file photo, (AP)
The state tax on each pack of cigarettes sold in Minnesota is $1.576, and some brands are also subject to an additional 35-cent fee. The state also has a minimum price law administered by the Department of Commerce. "Little cigars" are taxed at 70 percent of their wholesale price. An estimated wholesale price for a pack of 20 is $1.41.
Source: ClearWay Minnesota
Editorial: A cigarette in all but its name
- February 22, 2011 - 10:19 AM
Tobacco companies are doing an end run around Minnesota laws by wrapping cigarettes in brown paper and calling them "little cigars.''
State lawmakers should act quickly to close this tax and regulation loophole, not only for revenue reasons but to prevent tobacco companies from hooking younger generations on their products.
Packages of so-called "little cigars" retail in Minnesota for less than half the price of a traditional cigarette brand -- $1.99 vs. $5.70 during a recent check at a local convenience store.
That price point and the little cigars' fruity flavors make them attractive to teens and young adults.
The per-pack difference is mainly because cigarettes are subject to a minimum price law in the state and are taxed much more than discount little cigars, which are wrongly classified as "other tobacco products.''
If you put a Marlboro 100 cigarette next to a strawberry-flavored Swisher Sweet little cigar, even hard-core smokers would be hard-pressed to tell the difference.
Little cigars have the same size and shape as cigarettes. They have filters. They commonly come 20 to a package.
They're essentially the same product other than the brown paper wrapping, which contains just enough tobacco pulp to give it color.
But the tobacco's presence means that these products are not considered cigarettes.
It doesn't make sense, and it needs to change.
Making these products' price more equal to cigarettes will help deter smokers and prevent high health care costs in years to come.
This is a critical public health priority that will help hold down future costs of private medical insurance premiums and public programs such as Medicare and Medicaid -- the two big, expensive, government-run health care programs for the elderly and the poor.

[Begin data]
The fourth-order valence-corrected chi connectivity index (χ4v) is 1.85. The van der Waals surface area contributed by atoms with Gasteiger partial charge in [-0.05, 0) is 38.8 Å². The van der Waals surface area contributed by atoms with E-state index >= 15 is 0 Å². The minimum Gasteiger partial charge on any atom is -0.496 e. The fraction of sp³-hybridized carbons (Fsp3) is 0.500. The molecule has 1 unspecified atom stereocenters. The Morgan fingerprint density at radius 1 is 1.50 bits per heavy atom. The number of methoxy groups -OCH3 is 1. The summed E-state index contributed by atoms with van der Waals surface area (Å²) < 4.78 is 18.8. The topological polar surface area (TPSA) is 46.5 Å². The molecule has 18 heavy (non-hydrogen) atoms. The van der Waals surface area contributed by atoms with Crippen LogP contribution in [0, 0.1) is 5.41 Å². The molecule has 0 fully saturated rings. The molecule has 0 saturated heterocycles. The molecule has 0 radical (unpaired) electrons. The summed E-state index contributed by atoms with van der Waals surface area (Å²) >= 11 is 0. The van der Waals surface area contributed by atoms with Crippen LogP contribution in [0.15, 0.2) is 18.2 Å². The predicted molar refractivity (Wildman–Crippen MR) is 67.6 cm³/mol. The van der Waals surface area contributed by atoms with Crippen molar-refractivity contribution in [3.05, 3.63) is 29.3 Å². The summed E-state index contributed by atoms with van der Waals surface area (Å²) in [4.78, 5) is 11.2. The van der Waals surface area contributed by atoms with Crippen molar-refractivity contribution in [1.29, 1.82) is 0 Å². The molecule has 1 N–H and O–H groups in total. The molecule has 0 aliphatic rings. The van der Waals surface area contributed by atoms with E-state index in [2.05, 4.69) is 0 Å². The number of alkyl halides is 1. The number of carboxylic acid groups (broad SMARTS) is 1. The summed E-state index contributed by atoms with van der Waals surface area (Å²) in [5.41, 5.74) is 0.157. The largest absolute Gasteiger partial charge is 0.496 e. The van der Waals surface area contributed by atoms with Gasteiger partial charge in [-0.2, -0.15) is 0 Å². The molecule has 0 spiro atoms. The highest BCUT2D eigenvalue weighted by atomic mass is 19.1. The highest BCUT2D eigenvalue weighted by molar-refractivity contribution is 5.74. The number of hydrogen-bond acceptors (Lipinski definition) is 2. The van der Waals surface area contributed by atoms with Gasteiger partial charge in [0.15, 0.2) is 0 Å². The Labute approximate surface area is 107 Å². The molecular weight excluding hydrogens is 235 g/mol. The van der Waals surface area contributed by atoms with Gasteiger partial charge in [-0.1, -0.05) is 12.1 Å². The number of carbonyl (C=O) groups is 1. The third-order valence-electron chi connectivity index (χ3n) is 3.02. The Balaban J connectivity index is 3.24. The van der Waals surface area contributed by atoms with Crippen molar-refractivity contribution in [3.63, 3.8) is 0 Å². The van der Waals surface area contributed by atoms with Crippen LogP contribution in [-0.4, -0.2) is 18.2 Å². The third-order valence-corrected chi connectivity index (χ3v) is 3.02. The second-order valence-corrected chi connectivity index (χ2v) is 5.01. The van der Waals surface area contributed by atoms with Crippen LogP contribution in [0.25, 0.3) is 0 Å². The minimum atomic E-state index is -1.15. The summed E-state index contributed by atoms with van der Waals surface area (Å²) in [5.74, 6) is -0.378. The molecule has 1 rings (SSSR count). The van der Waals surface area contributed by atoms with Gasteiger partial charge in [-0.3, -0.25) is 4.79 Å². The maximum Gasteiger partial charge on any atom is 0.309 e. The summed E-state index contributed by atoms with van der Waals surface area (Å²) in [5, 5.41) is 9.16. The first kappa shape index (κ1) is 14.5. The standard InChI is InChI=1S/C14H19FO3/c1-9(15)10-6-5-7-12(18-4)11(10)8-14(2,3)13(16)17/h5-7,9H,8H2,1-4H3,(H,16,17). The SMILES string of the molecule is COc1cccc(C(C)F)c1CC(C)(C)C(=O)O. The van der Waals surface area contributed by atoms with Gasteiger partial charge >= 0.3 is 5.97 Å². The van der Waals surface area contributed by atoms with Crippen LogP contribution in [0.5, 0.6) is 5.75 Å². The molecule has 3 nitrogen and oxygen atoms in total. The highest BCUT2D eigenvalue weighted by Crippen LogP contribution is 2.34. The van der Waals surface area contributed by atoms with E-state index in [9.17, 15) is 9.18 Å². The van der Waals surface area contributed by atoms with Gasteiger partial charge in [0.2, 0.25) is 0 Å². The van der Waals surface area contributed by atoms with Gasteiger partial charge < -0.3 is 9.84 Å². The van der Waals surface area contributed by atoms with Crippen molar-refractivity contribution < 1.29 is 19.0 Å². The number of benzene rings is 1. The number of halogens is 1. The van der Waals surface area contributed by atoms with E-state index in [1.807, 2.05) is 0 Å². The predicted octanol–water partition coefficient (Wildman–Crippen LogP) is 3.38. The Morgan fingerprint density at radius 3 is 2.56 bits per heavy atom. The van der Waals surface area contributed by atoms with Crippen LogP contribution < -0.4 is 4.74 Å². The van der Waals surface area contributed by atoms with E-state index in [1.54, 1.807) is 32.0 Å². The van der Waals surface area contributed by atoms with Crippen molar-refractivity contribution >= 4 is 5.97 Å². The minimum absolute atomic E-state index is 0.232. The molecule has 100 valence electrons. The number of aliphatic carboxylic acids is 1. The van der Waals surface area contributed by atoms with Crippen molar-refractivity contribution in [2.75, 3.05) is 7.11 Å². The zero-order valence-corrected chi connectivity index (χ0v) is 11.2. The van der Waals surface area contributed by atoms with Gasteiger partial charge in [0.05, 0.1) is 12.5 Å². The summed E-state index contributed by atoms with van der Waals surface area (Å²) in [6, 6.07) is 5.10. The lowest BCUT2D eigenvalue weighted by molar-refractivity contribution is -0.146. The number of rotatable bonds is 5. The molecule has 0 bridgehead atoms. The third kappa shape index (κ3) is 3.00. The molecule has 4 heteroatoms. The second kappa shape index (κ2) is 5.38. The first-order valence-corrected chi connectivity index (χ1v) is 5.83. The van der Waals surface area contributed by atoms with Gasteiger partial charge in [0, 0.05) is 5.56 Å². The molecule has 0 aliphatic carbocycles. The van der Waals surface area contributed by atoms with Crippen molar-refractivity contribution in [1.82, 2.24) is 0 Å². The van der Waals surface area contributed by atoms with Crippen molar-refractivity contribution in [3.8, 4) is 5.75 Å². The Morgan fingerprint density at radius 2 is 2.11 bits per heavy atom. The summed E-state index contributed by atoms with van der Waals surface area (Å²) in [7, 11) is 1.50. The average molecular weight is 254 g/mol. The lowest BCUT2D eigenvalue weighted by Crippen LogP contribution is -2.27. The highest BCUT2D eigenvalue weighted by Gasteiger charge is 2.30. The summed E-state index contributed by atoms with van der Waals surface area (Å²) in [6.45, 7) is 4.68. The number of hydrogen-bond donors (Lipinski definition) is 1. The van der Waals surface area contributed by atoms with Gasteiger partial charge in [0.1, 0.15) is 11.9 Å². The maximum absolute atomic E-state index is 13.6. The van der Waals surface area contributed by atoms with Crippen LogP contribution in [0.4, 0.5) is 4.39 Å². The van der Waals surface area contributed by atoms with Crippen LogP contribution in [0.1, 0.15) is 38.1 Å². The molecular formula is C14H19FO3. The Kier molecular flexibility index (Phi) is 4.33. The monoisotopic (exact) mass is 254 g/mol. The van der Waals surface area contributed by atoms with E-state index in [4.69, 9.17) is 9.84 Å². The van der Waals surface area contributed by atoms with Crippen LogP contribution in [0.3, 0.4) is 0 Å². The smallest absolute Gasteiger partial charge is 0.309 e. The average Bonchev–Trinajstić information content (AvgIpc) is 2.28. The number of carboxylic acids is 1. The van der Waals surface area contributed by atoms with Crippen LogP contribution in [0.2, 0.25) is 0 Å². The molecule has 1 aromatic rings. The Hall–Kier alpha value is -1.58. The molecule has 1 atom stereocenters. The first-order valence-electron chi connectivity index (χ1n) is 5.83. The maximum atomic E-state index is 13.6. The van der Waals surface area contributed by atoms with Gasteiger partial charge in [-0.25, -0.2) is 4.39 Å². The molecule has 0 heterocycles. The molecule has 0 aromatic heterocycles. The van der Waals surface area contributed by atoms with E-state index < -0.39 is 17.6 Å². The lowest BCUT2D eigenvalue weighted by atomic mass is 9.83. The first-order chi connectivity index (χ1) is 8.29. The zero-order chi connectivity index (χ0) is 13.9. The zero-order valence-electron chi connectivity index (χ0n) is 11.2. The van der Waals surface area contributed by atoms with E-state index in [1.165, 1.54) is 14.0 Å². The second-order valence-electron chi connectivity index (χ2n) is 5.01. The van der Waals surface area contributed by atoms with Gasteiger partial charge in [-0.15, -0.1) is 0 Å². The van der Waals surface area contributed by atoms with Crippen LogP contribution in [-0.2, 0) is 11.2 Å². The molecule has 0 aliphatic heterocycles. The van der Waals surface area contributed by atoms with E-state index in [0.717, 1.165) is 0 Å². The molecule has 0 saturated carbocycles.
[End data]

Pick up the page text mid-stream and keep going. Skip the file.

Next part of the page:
It's galling to think that tobacco companies are thumbing their noses at both state and federal tax laws while health conditions strongly linked with their products contribute mightily toward the nation's soaring $2.3 trillion annual medical bill.
This isn't about raising taxes. It's about accountability and ending tobacco companies' exploitation of a loophole.
Minnesota lawmakers neglected to change little cigars' classification when they updated state tobacco laws last year.
Those new and much-needed regulations put many new smokeless and spitless tobacco products -- such as "orbs," which look like breath mints and dissolve in your mouth -- behind store counters and out of reach of young customers.
That's an important step when the latest data shows that smokeless tobacco products' use is increasing in Minnesota while adult smoking is declining.
This year, lawmakers need to complete their work by tackling little cigars. There's bipartisan support for doing so.
State Rep. Jenifer Loon, R-Eden Prairie, has expressed interest in carrying such a bill. Loon, who is a mom and assistant majority leader, said such a change probably won't raise a lot of revenue but is an important step to safeguard young people.
State Sen. Scott Dibble, DFL-Minneapolis, who championed the 2010 tobacco changes, is also supportive. Dibble tried to change the classification last year but ran into a tobacco lobbyist buzz saw.
"A cigarette is a cigarette,'' Dibble said. "We shouldn't allow it to escape on a narrow technical definition.''
Congress also needs to scrutinize the issue. It increased the federal excise tax on little cigars in 2009.
Makers of little cigars responded by slightly increasing the weight so that the products were classified and taxed like regular stogies.
Federal lawmakers have a loophole to close, too.
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